It's a routine that reggae lovers play out countless times during the summer months: You pile into the car an hour and a half before showtime and head north on Interstate 25. At about the point where the speed limit jumps to 75 mph, you breath a sigh of relief knowing you'll soon be in a place where the variety of live music options can be, thankfully, taken for granted.
While the opening of 32 Bleu late last year and the eclectic mix of national and local music acts it attracts has been a godsend to music lovers of all genres (thus drastically reducing the need to travel to Denver for great music), reggae has been conspicuously absent from the bill. And without any other venues in town picking up the slack, it often leaves reggae fans in the cold.
Jason Spears, co-owner and talent buyer at 32 Bleu, said that because Colorado Springs has next to no history of booking big-name reggae acts, trying to schedule such shows that require high ticket sales can be a huge risk.
"Any non-mainstream market is a big unknown and working off of no history of top reggae artists in Colorado Springs is a crapshoot," said Spears. "We had to build up our courage with other acts before booking reggae shows, and we still don't know if it's viable."
Luckily for reggae fans, it's a bet Spears is making this summer with a lineup of four of the biggest names in reggae: Eek-A-Mouse (July 10), Capleton (July 29), Ziggy Marley (Aug. 7), and the Skatelites (Aug. 22).
Appropriately enough, Eek-A-Mouse (aka Ripton Hilton) is himself an artist with a penchant for gambling. His stage name, as it were, comes from a losing racehorse that he bet on in his younger years. The one time he refused to bet on it, the horse won. His friends razzed him calling him Eek-A-Mouse and the name stuck.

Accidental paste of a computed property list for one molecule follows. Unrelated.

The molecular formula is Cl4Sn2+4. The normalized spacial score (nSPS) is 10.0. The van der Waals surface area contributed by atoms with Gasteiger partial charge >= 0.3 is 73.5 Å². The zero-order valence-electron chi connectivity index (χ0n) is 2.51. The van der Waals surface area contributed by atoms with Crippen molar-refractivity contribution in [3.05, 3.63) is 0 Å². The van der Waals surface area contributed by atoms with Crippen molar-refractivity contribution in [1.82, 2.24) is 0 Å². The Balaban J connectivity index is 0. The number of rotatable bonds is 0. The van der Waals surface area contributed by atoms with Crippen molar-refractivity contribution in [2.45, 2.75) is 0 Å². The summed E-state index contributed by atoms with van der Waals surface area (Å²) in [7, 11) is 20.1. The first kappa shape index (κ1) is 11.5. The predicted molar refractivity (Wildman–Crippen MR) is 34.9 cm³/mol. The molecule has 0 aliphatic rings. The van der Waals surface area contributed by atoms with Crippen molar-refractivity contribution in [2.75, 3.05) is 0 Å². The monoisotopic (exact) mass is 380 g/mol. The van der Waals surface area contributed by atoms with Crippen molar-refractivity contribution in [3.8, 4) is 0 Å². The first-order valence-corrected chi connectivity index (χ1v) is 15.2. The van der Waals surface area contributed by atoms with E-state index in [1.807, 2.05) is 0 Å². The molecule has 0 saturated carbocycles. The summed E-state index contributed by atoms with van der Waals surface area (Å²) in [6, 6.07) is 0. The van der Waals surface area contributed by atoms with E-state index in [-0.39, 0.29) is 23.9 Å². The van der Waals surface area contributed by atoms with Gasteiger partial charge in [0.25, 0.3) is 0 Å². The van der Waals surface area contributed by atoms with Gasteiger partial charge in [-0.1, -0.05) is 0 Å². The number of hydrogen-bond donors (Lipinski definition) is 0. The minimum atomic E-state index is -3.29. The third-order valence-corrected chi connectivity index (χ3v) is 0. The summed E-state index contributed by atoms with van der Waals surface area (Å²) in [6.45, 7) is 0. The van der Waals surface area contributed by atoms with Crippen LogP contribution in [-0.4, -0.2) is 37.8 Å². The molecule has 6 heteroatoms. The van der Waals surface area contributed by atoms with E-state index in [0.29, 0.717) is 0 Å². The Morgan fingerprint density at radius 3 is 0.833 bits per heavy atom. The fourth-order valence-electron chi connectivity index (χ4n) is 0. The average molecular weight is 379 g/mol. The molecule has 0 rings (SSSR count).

Arguably the most dynamic and entertaining of the four acts slated to stop in the Springs throughout the summer, Eek-A-Mouse stands at 6'6'' and commands the stage with anything but a mouse's presence. Normally categorized as dancehall, he sticks to roots-reggae themes utilizing the self-invented sign-jay delivery -- a bizarre and unique style using nonsensical syllables (e.g., bing-bing-bong) -- along with a focus on simple storytelling. Moreover, where many dancehall performers rely on synthesized beats, Eek-A-Mouse always uses a full instrumental band to produce the heavy dub accompaniment typical of his sound.
As much a performer as he is a musician, the Mouse also adds a cache of flamboyant costumes to his stage show, camping it up as everything from a cowboy to a Mexican bandit and even Robin Hood.
The next big reggae act to stop in on the Colorado Springs scene will be Capleton, a dancehall favorite who has collaborated with rap stars like Method Man and Q-Tip. Capleton brings a strong Rastafarian ideology and is an advocate of the teachings of the Jamaican national hero Marcus Garvey.
While Eek-A-Mouse and Capleton are known almost exclusively in the reggae community, Spears is counting on the Marley family name recognition to attract concertgoers to Ziggy Marley, son of the legendary Bob Marley.
"Ziggy was an easy decision," said Spears. "He's huge and is going to appeal to the non-hard-core reggae fans."
Finally, 32 Bleu will finish its first foray into the reggae scene and come full circle in the genre, with the grandfathers of reggae, The Skatalites, on Friday, Aug. 22. The Skatalites are the quintessential ska band, and the musical shift from ska to reggae is generally credited to Skatalite members after the band broke up in 1965. Luckily for the reggae world, and reggae fans in the Pikes Peak region, the band reformed in the '80s with four of its original members and kept its crisp and vibrant sound.